Cherry Blossoms

Crane

She drew in a deep breath, held it, and released. The subtle movement of the autumn air had a quiet strength behind it – as if the potential energy of the day to come could be felt. How dark the night is before the sunrise! Akiko thought as she made her way along the path. The forest began to come alive with songbirds as she reached the end of the trail, where it opened up into a meadow. She traversed the border of the meadow and wood, moving with calm purpose toward the stately home on the other side. Nobody else seemed to be awake at this hour, and she basked in the moment of solitude.

Akiko paused at the koi pond in the gardens of the estate, the reflection of the rising sun mimicked the blaze of red, gold, and orange fish beneath the water surface. She was taken back to her childhood, when she spent time alone in the woods if her chores were complete and her father pretended not to noticed her slipping away. “When you are married, you will serve your husband from inside your home, not from inside the forest,” he would sometimes scold her when she did not return in a timely fashion. But she was drawn to the spot where she found turtles, fish, and countless other creatures. She recalled once watching a crane hunt on a morning not unlike the present one. It was waiting among the reeds – poised to strike – which it eventually did with a speed one could only hope to match. The water’s mirror-like surface parted in an instant and the bird’s head emerged, its beak piercing straight through a silver minnow lulled into complacence by the unseen hunter.

She slid the door open carefully and without a sound and entered the alcove. A jade buddha greeted her with a kind smile, and perhaps a knowing twinkle in its eye. Akiko gave a barely perceptible bow to the figure as she passed, and glided past the wood carved panels in the hallway depicting a hunting party cornering a boar, spears and arrows poised to make the kill, past the translucent shjoi doors of the now empty tea room. A most harmonious home, she noted to herself.

The daimyo, a landed nobleman who owned the country home, was snoring in his bedroom. This was the man she was sent for. Moving like a cat, Akiko slipped into the chamber without waking the occupant, who was fast asleep. His deep slumber was in spite of the fact that his samurai, on this morning, were poised to do battle with those of a rival lord. She unsheathed a curved dagger from its hidden pouch in her kimono. With one swift motion, the man’s throat was deeply slashed by the razor-sharp blade; crimson drops of blood spattered onto the bed like cherry blossoms against a spring snow.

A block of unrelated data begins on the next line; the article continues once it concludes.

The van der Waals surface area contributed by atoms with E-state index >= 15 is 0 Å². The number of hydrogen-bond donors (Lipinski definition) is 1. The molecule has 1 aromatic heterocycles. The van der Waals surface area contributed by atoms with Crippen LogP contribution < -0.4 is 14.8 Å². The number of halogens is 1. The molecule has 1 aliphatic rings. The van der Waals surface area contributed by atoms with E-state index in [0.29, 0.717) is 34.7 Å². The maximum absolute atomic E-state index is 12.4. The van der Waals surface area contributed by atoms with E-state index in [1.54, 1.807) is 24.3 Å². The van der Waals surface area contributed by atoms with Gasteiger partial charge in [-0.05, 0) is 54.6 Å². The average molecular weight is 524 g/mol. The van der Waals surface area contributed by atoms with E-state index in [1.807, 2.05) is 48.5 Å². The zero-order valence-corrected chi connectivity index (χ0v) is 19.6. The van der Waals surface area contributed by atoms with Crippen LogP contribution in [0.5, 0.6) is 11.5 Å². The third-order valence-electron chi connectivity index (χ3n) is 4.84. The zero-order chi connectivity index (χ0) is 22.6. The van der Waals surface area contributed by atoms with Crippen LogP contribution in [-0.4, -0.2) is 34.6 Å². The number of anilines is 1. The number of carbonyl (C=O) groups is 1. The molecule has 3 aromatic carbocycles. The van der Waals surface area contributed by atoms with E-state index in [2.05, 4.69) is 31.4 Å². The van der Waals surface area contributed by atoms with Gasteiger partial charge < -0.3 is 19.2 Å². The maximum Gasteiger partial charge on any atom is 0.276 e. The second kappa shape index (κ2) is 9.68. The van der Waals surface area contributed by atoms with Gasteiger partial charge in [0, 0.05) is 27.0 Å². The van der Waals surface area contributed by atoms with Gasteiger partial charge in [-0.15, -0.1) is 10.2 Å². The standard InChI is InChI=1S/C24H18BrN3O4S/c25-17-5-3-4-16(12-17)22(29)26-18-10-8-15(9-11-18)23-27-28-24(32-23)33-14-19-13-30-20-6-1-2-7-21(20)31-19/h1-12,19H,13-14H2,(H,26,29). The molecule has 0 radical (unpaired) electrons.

Akiko then placed a black shuriken on the pillow beside her victim as a calling card, for soon all would know the deadly Kunoichi clan was responsible for carrying out this brazen assassination!

Dark Matter Lives

Dark matter lives

in the presence of

               the light

Oceans of time

curl and unfurl

in theory

alone

 

Meanwhile a wind

howls on the plains

               flickering

A spark from

a star falls

imploring

a pulse

 

Worlds bloom and wilt

while a weary star

               grows dim

and your life

collapses into

a singular

point

Tornadoes & Tigers & Floods, Oh #*@%!

“It could be worse,” some people are wont to say.  But it doesn’t always feel like it’s true on those really bad days.  But keep this in mind:

This past Wednesday, several tornadoes touched down in the fair state of Oklahoma.  Homes were demolished, there were injuries and even deaths.  The storms were accompanied by flash flooding as well.  And in the town of Tuttle, OK a tornado damaged The Tiger Safari, allowing several exotic animals to escape temporarily.

Authorities warned the public of the situation and advise them to stay indoors.  So imagine, you survive a catastrophic weather event, only to face the challenge of making it through a night of being stalked by 500 lb. carnivores that can pretty much see in the dark.  And what was that about staying “indoors?”  Oh you must mean my house which no longer exists!  Very helpful, those authorities.

So you see, it CAN get worse.  If you’re reading this, you’ve probably got a roof over your head, are experiencing non-leathal wind speeds (if any), and have a negligible chance of death by tiger.  I bet having just one of those is sounding pretty good for a resident of Tuttle, OK.  Stay safe you guys!